Today, ten former Washington Football Team (WFT) employees called upon six of the top corporate sponsors of the National Football League (NFL) to demand transparency from the NFL and urge the League to release the findings of the independent investigation into widespread sexual harassment and abuse at the WFT.
In the letter, the former employees, represented by attorneys Lisa Banks and Debra Katz, write:
“We call on you as corporate citizens and sponsors of the NFL, who ostensibly care about ensuring a workplace for women that is free from harassment and abuse, to demand transparency from the League related to this scandal. Until a written report is conveyed to the NFL and made public, we will not know the extent of the harm that occurred, or the reasons this culture was allowed to fester for so long. Most importantly, we will not know whether the actions taken by the WFT are appropriate to address the underlying problems that we, and others like us, reported to Ms. Wilkinson. As corporations that care about women and equity, both inside and outside the workplace, and with consumers and shareholders who expect you to uphold these values, you should not be a party to the efforts of the NFL to obfuscate the truth and to deny validation to so many brave women and men who came forward in the hope that the NFL would take action to right a clear wrong.”
This week, emails released from the Wilkinson investigation exposed the offensive behavior of Jon Gruden, the now former head coach of the Las Vegas Raiders. It is unacceptable that the only person to be held accountable since the completion of the WFT investigation is the coach of a different team, while the WFT and its owner escaped with only a fine after decades of documented harassment and abuse at every level of the organization. The release of the Gruden emails shows how important transparency is to achieving accountability and justice. The former employees of the WFT deserve this as well.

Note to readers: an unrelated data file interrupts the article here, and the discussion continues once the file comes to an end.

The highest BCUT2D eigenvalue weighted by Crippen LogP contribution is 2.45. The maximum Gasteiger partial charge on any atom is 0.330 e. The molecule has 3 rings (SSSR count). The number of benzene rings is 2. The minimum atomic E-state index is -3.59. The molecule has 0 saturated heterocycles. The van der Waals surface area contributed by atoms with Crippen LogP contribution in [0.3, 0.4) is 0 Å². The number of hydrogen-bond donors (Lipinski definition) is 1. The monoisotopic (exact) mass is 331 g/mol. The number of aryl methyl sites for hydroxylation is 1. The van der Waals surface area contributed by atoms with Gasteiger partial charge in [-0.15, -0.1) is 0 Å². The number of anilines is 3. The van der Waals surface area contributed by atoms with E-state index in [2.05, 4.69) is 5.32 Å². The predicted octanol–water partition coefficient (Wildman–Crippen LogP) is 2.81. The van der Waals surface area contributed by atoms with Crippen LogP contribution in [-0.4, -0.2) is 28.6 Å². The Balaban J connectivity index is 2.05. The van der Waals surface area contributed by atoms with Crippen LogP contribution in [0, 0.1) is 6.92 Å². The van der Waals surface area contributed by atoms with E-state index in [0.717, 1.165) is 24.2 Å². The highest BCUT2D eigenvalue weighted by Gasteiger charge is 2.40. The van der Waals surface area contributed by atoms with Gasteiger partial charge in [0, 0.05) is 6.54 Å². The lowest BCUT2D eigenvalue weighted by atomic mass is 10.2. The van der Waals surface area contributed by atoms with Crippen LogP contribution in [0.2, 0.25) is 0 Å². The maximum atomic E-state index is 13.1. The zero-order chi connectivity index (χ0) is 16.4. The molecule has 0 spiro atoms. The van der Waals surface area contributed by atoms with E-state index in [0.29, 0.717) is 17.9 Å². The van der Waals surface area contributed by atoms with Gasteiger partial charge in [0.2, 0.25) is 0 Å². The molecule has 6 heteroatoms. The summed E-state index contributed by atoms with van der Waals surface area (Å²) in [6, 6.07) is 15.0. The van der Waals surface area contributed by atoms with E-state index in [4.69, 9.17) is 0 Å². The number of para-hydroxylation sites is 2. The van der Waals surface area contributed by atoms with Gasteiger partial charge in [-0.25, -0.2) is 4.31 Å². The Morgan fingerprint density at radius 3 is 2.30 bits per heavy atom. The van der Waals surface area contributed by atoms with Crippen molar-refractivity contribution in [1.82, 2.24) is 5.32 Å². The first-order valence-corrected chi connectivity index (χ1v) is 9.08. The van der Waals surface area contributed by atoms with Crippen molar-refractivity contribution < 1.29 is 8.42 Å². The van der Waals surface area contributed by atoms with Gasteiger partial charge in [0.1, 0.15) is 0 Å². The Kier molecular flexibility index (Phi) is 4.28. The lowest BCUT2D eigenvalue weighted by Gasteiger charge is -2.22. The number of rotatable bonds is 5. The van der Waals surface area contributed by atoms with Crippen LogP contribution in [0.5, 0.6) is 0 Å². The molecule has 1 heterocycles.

Former WFT employees, advocacy groups, lawyers, and the media have all called for the findings to be made public. Because the NFL has refused to act, it’s time for the League’s corporate sponsors, including Verizon, Amazon, Nike, Anheuser-Busch companies, PepsiCo, and Procter & Gamble, to step in and join the demands for transparency and accountability for these brave former employees of the WFT.